The Normal Planning Commission recommended on June 9th an optional form-based code for the Main Street business corridor in Bloomington-Normal.
Form-based code refers to new building and development rules that proponents say promotes vibrant community living and sustainability with high-density planning, slower car traffic, pedestrian-friendly design, and an improved urban aesthetic.
Two years ago, when city leaders in both Bloomington and Normal contracted with Chicago architect Doug Farr to draw up plans for the code, there was a strong opposition from Main Street businesses. Two years of negotiation between city government and business resulted in a compromise in Normal that makes it optional and eliminates certain provisions. Regulations on business signs and drive-through businesses were eliminated, for instance. The code still encourages buildings closer to the road and parking in the rear of buildings.
Under the compromise, businesses on the Main Street Corridor will now be given the option of following the older city code or the new form-based code.
Four people participated during the comment section of the hearing.
Jim Pearson, member of the Main Street Task Force, presented and supported the compromise of an optional form-based code. He noted some points of disagreement within the Task Force and suggested that the compromise presents a solution of the old city code for small businesses and the new form-based code for larger developers.
Phil Boulds, owner of Mugsy’s Pub and president of the Main Street Business Association, expressed concern over an optional form-based code eventually becoming mandatory. Boulds, a local supporter of Ron Paul in 2008, also hit upon current right-wing libertarian themes in his address, criticizing the local use of federal money for sustainability projects. He linked the federal Livable Communities Act, which if passed would provide grant money to local sustainable community projects, to the national debt and purported foreign influences.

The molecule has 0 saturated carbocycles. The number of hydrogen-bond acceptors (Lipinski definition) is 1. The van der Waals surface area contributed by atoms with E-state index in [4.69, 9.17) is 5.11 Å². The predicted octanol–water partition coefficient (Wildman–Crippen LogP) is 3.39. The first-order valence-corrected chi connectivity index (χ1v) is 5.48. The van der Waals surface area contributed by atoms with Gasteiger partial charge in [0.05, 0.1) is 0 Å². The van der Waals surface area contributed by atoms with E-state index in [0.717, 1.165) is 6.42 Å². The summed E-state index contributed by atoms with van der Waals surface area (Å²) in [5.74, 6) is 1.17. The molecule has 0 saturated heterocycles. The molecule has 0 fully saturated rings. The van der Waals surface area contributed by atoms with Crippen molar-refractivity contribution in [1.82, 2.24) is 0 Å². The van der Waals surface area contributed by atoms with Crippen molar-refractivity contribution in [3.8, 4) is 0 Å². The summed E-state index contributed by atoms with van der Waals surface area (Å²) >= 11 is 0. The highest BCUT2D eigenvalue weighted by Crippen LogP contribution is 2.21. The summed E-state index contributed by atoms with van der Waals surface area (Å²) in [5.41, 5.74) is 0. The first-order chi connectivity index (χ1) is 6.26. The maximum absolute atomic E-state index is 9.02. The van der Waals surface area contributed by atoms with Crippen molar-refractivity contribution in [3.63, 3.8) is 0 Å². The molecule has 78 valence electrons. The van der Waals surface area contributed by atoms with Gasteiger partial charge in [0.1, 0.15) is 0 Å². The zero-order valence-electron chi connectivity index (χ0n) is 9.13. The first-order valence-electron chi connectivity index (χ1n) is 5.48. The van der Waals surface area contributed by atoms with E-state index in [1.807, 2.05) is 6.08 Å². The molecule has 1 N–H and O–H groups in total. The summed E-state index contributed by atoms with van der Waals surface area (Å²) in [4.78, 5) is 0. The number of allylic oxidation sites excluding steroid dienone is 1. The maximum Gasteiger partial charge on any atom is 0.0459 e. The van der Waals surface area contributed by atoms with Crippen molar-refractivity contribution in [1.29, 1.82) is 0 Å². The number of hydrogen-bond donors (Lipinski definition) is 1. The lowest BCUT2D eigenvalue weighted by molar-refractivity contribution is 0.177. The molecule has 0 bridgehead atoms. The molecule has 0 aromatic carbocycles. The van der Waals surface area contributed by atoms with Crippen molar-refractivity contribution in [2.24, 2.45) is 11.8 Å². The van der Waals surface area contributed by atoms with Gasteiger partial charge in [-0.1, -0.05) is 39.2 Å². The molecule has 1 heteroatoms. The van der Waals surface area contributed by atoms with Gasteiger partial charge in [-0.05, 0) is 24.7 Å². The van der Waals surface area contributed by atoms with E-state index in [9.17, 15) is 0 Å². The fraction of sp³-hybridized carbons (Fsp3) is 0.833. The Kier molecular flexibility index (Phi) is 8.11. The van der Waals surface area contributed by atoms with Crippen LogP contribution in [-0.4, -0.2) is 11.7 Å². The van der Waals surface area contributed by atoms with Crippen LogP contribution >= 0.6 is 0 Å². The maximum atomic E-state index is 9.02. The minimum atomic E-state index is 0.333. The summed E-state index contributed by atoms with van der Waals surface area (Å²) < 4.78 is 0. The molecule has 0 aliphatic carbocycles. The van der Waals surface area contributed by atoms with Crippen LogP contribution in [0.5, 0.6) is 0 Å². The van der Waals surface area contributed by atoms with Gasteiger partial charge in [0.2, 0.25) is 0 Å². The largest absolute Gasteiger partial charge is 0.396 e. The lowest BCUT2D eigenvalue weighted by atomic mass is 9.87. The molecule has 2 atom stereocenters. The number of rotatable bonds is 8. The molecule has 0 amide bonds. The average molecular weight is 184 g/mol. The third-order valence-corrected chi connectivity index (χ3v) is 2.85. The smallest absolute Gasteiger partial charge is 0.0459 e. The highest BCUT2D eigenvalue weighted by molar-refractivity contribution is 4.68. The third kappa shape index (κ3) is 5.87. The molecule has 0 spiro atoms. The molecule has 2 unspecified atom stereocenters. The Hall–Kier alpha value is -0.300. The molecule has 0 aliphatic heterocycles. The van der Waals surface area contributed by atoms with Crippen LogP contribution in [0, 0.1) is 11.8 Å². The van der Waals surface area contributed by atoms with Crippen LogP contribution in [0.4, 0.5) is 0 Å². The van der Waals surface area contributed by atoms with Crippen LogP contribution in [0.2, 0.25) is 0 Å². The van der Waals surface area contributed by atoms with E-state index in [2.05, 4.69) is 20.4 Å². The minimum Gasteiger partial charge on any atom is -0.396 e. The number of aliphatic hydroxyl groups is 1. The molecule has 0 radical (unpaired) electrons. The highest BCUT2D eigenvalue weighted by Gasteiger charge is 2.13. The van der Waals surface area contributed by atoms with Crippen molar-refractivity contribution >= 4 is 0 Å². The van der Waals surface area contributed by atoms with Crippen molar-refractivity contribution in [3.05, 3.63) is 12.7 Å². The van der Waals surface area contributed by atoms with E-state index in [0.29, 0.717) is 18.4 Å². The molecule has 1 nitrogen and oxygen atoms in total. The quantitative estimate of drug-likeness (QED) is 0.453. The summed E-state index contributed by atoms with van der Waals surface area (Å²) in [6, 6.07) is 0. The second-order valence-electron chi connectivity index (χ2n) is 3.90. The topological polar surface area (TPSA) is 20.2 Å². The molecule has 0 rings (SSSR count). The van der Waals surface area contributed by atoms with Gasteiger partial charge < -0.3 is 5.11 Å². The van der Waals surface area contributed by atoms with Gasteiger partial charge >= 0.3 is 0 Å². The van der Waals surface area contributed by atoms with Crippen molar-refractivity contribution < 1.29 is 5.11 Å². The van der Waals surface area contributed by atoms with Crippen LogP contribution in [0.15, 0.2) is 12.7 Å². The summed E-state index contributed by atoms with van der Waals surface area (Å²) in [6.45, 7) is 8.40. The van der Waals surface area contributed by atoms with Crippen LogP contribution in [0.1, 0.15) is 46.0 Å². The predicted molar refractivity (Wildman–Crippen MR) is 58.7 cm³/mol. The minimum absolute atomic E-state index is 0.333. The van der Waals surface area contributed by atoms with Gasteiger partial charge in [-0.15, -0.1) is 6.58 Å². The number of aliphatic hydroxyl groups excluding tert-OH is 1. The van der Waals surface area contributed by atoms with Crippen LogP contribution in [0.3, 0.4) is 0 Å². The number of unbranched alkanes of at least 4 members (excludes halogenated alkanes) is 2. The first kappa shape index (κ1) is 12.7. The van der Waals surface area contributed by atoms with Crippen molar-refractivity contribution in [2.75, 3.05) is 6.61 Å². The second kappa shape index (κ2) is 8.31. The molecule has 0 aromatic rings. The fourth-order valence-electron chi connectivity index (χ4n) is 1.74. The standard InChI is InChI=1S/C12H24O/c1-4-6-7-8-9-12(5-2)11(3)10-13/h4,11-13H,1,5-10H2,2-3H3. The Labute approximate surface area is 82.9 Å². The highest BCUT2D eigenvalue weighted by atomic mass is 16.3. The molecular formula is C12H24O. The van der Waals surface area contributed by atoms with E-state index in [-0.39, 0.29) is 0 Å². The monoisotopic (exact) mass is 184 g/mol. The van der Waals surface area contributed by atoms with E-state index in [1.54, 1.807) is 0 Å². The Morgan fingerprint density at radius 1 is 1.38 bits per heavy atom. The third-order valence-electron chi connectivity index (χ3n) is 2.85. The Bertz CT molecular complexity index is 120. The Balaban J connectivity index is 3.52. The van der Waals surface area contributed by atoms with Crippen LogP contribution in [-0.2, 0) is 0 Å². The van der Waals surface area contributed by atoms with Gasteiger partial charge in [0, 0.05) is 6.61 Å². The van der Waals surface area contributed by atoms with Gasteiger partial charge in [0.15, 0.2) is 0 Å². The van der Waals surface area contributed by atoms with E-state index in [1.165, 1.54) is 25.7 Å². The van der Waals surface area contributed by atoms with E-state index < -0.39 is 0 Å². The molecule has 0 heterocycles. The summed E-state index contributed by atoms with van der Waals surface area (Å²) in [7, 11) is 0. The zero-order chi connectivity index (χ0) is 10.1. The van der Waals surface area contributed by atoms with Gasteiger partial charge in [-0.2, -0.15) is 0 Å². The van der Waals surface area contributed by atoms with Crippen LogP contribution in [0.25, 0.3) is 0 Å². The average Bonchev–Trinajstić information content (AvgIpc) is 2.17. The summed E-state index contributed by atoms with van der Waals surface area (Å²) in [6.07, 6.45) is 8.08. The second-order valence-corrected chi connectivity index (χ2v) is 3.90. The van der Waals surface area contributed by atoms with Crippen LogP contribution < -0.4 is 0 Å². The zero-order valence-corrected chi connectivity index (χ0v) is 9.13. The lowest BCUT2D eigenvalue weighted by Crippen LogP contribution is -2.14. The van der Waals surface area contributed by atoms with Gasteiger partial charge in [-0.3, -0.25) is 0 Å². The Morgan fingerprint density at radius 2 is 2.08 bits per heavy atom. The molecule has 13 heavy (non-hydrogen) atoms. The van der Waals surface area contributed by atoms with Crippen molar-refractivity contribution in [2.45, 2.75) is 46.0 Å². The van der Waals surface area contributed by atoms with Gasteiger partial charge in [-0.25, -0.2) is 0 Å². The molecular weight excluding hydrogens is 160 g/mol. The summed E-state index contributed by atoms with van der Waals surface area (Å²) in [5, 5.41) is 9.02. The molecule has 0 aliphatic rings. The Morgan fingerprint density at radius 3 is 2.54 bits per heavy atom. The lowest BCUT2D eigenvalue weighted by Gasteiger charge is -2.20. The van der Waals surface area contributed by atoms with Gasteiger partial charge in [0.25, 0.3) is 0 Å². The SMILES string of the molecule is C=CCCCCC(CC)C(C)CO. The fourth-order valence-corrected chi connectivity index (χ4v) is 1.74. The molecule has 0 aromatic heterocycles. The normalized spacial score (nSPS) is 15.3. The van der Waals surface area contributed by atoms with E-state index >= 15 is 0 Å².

Rachel Shively voiced support for a mandatory form-based code, expressing the view that an optional code will not bring about the kind of positive change needed for the corridor. Shively recounted her reaction to first seeing the Main Street corridor when moving to Bloomington-Normal and thought its unsightly development negatively affects the community.
Kevin Collins argued that the Main Street corridor contains many businesses that are considered local community treasures, which he implied would be jeopardized by the form-based code requirements. He cited ISU, Bromenn, Illinois Wesleyan, Gailey Eye Clinic, and stores and restaurants. Collins implied form-based proponents do not value these local businesses, and argued it was conjecture to assume that form-based code would lead to a better aesthetic on the corridor.
During the subsequent Planning Commission discussion, member Jill Hutchison said that she heard many people complain about the unsightly appearance of the corridor, for which reason she had been an early proponent of the form-based code. She also expressed appreciation of the difficulties small-business owners might have in rebuilding and thought that the current compromise meets their needs. Hutchison supported the compromise, but wondered if the established small businesses could have been grandfathered in and the code made mandatory for all new development. Member Jeff Feid wondered how, given that the code is optional, people could be incentivized to agree to the form-based code standards. Member Kathleen Lorenz thought that the work of the task force in producing an optional code moved the issue forward.
The Normal Planning Commission voted unanimously to recommend the optional form-based code for the city council’s consideration on June 20th.
Very informative article. Thanks!
Just saw this story on the expansion of Minneapolis’ bike system, a bike boulevard for bikes and pedestrians shared with cars. It is at http://www.kare11.com/news/article/926568/391/Minneapolis-opens-its-first-bike-boulevard . I thought it was relevant to the discussion of communities looking for ways to promote bike-friendly, pedestrian-friendly communities.